Humperdinck's Hansel Und Gretel: Vivid Storytelling, Characterful Singing and Sumptuous Orchestral Playing Are All Vital to Bring This Fascinating Fairytale Opera to Life, Says Andrew Mellor as He Sets out on His Quest for the Finest Recordings

By Mellor, Andrew | Gramophone, December 2015 | Go to article overview

Humperdinck's Hansel Und Gretel: Vivid Storytelling, Characterful Singing and Sumptuous Orchestral Playing Are All Vital to Bring This Fascinating Fairytale Opera to Life, Says Andrew Mellor as He Sets out on His Quest for the Finest Recordings


Mellor, Andrew, Gramophone


Much of the writing on Hansel und Gretel--be it critical, musicological, dramaturgical or purely responsive--has an undertone of surprise. It's the surprise of two raised eyebrows, an ever-so-slight bafflement that the opera is still so cherished and even a grudging reluctance to admit it into the operatic pantheon, despite acknowledgement of its wondrous qualities. Maybe we're still a little embarrassed that the story of two children, a witch and a gingerbread house should enjoy such staying power in buildings that the likes of Gluck and Wagner worked so hard to make sanctuaries of psychology and profundity.

Of all those sanctuaries, there can be none more symbolic than Bayreuth. It was at Wagner's festival theatre in 1882 that an opera audience got its first taste of Engelbert Humperdinck, courtesy of a bridge passage the composer hastily fashioned to cover a scene change in Parsifal, helping his mentor out of a fix. Those months working at Bayreuth were vital for Humperdinck. The composer said at the time that he would 'willingly give up originality' if he could write choruses as well as Wagner. But when Humperdinck discovered what he really could do, it proved enough for him to half-mock Wagner, describing his fairytale opera Hansel und Gretel as a 'Festival Drama for the Consecration of a Nursery'.

That was a prescient comment, given the frequency with which you read the phrase 'Wagner for kids' (or similar) in relation to Hansel und Gretel. But Humperdinck's world is no child-friendly imitation of Lohengrin and Parsifal. He achieved different ends from Wagner via different means--however similar his processes might appear and whatever he might have taken from his senior's endless melodies, weaving transitions and luxurious orchestral upholstery. Children enjoy Hansel und Gretel because it tells a story about these characters and does so with dramatic clarity, the same reason that most adults enjoy it. All those moments we compare to moments in Wagner--the smashing of the milk jug (the shattering of Wotan's spear), the Witch's Ride (the Ride of the Valkyries), the song of the cuckoo (the song of the Woodbird)--prompt an acute theatrical reaction because of their musical directness and originality. There are no meta-narrative strings attached. Unless, that is, you want there to be.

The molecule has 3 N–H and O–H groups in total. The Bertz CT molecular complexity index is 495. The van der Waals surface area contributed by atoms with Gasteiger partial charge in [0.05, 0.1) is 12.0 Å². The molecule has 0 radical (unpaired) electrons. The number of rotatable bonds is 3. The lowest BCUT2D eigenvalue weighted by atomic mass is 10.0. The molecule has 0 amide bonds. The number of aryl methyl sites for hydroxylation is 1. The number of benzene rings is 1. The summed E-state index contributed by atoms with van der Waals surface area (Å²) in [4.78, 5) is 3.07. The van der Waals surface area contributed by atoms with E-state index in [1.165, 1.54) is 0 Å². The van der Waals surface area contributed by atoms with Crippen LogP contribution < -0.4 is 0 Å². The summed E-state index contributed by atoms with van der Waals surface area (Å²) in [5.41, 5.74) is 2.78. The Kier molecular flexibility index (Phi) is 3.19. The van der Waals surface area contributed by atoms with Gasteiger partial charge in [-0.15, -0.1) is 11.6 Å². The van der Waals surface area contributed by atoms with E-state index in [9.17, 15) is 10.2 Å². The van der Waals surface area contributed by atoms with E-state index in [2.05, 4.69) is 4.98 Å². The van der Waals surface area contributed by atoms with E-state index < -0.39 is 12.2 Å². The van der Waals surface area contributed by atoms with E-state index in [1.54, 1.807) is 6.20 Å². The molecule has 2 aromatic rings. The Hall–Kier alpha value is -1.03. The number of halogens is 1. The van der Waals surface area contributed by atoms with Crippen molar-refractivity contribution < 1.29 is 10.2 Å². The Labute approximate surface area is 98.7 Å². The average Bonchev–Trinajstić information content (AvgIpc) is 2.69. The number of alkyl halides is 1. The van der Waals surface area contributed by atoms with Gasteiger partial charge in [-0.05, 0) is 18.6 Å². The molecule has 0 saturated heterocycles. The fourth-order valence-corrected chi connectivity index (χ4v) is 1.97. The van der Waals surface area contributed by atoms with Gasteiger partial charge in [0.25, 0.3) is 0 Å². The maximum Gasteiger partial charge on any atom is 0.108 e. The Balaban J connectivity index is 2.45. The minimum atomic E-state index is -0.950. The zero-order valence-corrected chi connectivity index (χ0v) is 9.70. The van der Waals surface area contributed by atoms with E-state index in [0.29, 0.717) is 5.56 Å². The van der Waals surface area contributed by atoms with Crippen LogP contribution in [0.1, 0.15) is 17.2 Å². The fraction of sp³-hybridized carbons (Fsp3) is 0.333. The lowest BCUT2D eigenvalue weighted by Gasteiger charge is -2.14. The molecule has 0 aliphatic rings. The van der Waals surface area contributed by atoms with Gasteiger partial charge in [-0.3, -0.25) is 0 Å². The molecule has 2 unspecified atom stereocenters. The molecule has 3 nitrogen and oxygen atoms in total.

And yet the music's beauty remains so unspeakably intense. Perhaps Humperdinck's librettist sister Adelheid Wette knew her brother would deliver when she asked him, innocently enough, to score some folk tunes for a play based on the Brothers Grimm tale to be staged informally in her own house. The almost naive, folk-derived notes that Humperdinck assigns to the 'Mit den Fusschen tapp tapp tapp!' dance and the Witch's 'Hocus pocus, Hexenschuss' are woven into the fabric of the opera with seamless and, yes, Wagnerian skill. But the true wonder of those motifs is what they communicate phonetically. The seven notes of 'Hocus pocus'--straightforward enough, related to the opera's central motif in their perfect-fifth rooting--speak absolutely and unequivocally of an evil witch's spell, however much you know about music; and the composer's storybook weave hardly halts in Hansel und Gretel, whether or not it's churning away at relevant themes like that one. Humperdinck's pure, even innocent conveyance of a pivotal event or a dramatic truth is all his own. It has, in the words of the critic Robin Legge, 'a poetry more enchanting than anything of the kind achieved by Wagner'.

HANSEL ON DVD

That's not to say that a child's understanding of an opera is the same as an adult's, even if the basics are consistent. You might argue, for example, that slapping a parallel conceptual narrative on top of an opera can alienate members of the audience who haven't seen said opera a few times before. But to do so on top of Hansel und Gretel is so often fatal when you consider not only the straight-talking score, but also the unique nature of this opera's audience (and, boy, does it still have one: there will be 28 separate productions this December in Germany alone). …

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